The act, use or employment by any person of any unconscionable commercial practice, deception, fraud, false pretense, false promise, misrepresentation, or the knowing concealment, suppression, or omission of any material fact with intent that others rely upon [it] . . . in connection with the sale or advertisement of . . . merchandise . . . .

[Assocs. Home Equity Servs., Inc. v. Troup, 343 N.J. Super. 254, 278 (App. Div. 2001) (alteration in original) (quoting N.J.S.A. 56:8-2).]

Loans fall under the definition of "advertisement" and "merchandise" in the CFA. Ibid. (citing N.J.S.A. 56:8-1(a), (c)). See also Lemelledo v. Benefit Mgmt. Corp., 150 N.J. 255, 265 (1997) ("By its terms, the CFA is applicable to the provision of credit.").

Unconscionable, as used in the CFA, "must be interpreted liberally." Troup, supra, 343 N.J. Super. at 278. Generally speaking, the CFA's proscription of unconscionable practices aims to promote "'good faith, honesty in fact and observance of fair dealing[,]' and the need for application of that standard 'is most acute when the professional seller is seeking the trade of those most subject to exploitation - the uneducated, the inexperienced and the people of low incomes.'" Ibid. (quoting Kugler v. Romain, 58 N.J. 522, 544 (1971)). This is a fact-sensitive question to be evaluated on a case-by-case basis. Troup, supra, 343 N.J. Super. at 278.

The crux of defendants' CFA counterclaim involves the amount of yearly income indicated on their loan application. Specifically, defendants argue their income was drastically inflated without their knowledge. As a result, defendants argue they were saddled with a loan on which they would inevitably default.

Rule 4:46-5(a) explains that the party opposing summary judgment "may not rest upon the mere allegations or denials of the pleading, but must respond by affidavits . . . ." The content of such an affidavit must be limited to the personal knowledge of facts that the affiant would be competent to testify about. Sellers v. Schonfeld, 270 N.J. Super. 424, 427 (App. Div. 1993). Thus, in arguing summary judgment on a CFA claim, the moving party must allege facts that could lead the fact finder to conclude the nonmoving party engaged in some form of unconscionable conduct.

Evidentiary support for defendants' claim rests on a certification of defendant Abdelnasser Musallam. Musallam certifies he did not personally prepare the loan application, and that his income was reported as $143,244 per year, when in reality his yearly income was only $18,000. Further, defendant certifies that he was unaware of this fabrication.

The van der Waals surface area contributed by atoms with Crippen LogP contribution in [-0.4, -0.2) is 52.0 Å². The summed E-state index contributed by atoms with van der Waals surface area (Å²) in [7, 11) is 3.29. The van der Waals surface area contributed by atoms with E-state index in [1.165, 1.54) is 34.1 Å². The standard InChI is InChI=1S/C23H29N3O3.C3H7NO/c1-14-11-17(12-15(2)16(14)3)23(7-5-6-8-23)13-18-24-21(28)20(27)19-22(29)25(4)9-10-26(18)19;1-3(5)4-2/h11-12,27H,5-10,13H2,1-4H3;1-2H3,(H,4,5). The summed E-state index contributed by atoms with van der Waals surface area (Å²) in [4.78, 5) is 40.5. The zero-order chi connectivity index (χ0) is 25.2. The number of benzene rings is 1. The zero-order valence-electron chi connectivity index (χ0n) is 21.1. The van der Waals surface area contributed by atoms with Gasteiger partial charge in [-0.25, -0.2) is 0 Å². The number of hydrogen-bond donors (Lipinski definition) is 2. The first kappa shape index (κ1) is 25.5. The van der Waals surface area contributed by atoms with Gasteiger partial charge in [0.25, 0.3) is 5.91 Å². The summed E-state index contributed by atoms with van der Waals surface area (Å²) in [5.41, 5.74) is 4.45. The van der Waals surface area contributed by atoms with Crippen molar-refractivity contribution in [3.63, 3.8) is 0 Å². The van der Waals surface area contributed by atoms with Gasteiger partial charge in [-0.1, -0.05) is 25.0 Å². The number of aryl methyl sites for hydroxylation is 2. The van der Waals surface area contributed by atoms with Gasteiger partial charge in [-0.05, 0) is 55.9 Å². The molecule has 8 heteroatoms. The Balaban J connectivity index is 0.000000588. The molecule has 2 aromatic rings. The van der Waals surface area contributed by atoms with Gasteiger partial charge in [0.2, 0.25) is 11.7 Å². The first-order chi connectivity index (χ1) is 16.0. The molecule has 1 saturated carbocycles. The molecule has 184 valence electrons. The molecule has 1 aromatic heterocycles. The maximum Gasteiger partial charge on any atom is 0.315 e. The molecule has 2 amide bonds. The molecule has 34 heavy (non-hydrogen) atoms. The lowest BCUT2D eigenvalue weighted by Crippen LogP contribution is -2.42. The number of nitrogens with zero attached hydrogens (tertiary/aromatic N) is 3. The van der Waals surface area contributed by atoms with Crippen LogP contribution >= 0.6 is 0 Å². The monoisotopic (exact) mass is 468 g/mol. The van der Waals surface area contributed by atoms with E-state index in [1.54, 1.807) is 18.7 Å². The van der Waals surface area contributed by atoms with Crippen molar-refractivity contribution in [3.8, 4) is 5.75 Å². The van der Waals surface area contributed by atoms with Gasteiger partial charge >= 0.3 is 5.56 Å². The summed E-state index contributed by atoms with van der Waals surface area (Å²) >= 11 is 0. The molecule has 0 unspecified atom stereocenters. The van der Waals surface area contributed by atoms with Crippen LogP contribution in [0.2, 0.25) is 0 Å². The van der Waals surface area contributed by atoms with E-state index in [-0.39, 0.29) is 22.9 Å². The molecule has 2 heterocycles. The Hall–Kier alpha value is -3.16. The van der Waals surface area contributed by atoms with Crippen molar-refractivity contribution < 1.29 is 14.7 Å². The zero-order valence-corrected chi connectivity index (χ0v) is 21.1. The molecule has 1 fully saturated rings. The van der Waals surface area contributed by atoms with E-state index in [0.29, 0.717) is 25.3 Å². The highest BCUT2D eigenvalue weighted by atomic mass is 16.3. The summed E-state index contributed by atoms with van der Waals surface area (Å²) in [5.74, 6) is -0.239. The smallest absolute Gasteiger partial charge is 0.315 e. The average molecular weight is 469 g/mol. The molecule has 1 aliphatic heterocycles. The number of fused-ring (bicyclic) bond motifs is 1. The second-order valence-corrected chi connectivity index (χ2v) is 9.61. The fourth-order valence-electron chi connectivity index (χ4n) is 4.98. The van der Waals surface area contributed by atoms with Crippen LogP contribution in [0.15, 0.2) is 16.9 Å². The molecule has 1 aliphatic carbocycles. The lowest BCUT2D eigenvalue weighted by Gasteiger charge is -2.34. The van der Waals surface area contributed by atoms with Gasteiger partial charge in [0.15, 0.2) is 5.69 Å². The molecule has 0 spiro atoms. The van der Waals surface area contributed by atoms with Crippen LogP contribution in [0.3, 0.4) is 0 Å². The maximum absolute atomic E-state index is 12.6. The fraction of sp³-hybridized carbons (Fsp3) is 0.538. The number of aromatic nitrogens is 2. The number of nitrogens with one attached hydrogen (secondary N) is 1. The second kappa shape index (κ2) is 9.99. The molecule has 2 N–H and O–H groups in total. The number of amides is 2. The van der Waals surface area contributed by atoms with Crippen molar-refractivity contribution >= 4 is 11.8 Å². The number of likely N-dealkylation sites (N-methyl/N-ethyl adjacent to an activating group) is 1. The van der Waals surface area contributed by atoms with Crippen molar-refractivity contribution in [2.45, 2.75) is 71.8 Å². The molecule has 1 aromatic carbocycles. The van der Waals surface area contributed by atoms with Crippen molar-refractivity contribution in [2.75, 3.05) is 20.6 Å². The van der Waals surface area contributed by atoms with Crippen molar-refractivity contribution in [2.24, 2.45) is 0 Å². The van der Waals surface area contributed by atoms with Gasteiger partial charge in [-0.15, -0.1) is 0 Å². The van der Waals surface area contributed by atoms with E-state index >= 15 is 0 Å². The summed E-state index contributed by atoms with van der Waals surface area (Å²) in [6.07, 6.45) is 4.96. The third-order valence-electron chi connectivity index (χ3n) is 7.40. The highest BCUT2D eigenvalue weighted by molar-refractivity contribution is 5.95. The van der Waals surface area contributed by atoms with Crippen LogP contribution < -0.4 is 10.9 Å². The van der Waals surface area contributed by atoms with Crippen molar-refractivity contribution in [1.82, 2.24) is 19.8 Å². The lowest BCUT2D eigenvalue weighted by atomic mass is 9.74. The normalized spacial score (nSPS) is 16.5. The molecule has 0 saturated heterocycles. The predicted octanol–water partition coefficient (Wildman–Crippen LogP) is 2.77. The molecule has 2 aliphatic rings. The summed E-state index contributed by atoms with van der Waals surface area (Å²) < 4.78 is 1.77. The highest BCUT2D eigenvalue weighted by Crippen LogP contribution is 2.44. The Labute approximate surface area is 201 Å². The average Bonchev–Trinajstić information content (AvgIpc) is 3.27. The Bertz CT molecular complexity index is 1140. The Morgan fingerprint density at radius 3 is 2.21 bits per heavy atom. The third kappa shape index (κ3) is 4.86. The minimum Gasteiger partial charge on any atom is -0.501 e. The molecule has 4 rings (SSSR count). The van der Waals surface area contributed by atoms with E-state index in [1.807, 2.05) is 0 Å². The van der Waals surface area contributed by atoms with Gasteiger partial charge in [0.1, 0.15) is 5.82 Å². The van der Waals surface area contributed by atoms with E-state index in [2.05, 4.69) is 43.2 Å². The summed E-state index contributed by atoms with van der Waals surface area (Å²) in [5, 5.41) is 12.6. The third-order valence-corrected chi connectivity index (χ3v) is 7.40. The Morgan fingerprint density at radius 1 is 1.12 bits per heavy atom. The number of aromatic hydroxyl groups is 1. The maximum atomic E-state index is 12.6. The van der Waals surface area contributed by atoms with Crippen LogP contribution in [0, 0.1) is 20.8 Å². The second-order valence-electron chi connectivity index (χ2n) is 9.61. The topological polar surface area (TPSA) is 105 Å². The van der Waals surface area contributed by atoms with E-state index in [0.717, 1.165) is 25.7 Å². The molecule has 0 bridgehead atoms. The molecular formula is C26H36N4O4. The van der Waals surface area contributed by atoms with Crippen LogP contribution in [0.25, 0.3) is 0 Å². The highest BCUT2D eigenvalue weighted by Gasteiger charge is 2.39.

The question of whether his application was falsified by the original lender is a fact in dispute. Plaintiff's argument in support of summary judgment is that OneWest, as an assignee of the Mortgage, is insulated from any CFA liability potentially incurred by its predecessor, even if it occurred. As such, plaintiff avers no fact regarding the application can properly be described as "material".

Plaintiff is mistaken on this point. Indeed, plaintiff would be liable for a violation of the CFA perpetrated by its predecessor, IndyMac.6 As long as the party seeking enforcement is not otherwise a holder in due course, he or she is subject to any "claim in recoupment of the obligor against the original payee of the instrument if the claim arose from the transaction that gave rise to the instrument." See N.J.S.A. 12A:3-305(a)(3), (b). As such, defendants would have standing to bring a CFA claim against OneWest.

The parties' disagreement about the facts, circumstances, and levels of knowledge surrounding the loan application go to the core of defendants' CFA claim. With a material fact in dispute, entry of summary judgment for either party on this point would be inappropriate.

Accordingly, we reverse the trial court's order striking defendants' answer and remand for further proceedings on the CFA claim.

We will address other issues raised in the appeal so as to prevent relitigation of them at trial. Defendants argue plaintiff lacked standing to file the foreclosure complaint in the first place. A prima facie right to foreclose is established by showing proof of an execution, recording, and the non-payment of the mortgage. Thorpe v. Floremoore Corp., 20 N.J. Super. 34, 37 (App. Div. 1952). The party filing for foreclosure "must own or control the underlying debt." Wells Fargo Bank, N.A. v. Ford, 418 N.J. Super. 592, 597 (App. Div. 2011) (citing Bank of N.Y. v. Raftogianis, 418 N.J. Super. 323, 327-28 (Ch. Div. 2010)). Accordingly, absent this showing of ownership or control, a plaintiff will lack standing to pursue a foreclosure action. Ford, supra, 418 N.J. Super. at 597 (quoting Raftogianis, supra, 418 N.J. Super. at 357-59). Defendants' attack on standing is twofold, arguing the certification relied upon by plaintiff was insufficient to establish standing, as well as that plaintiff failed to establish it was assigned the note. Both lines of argument are unavailing.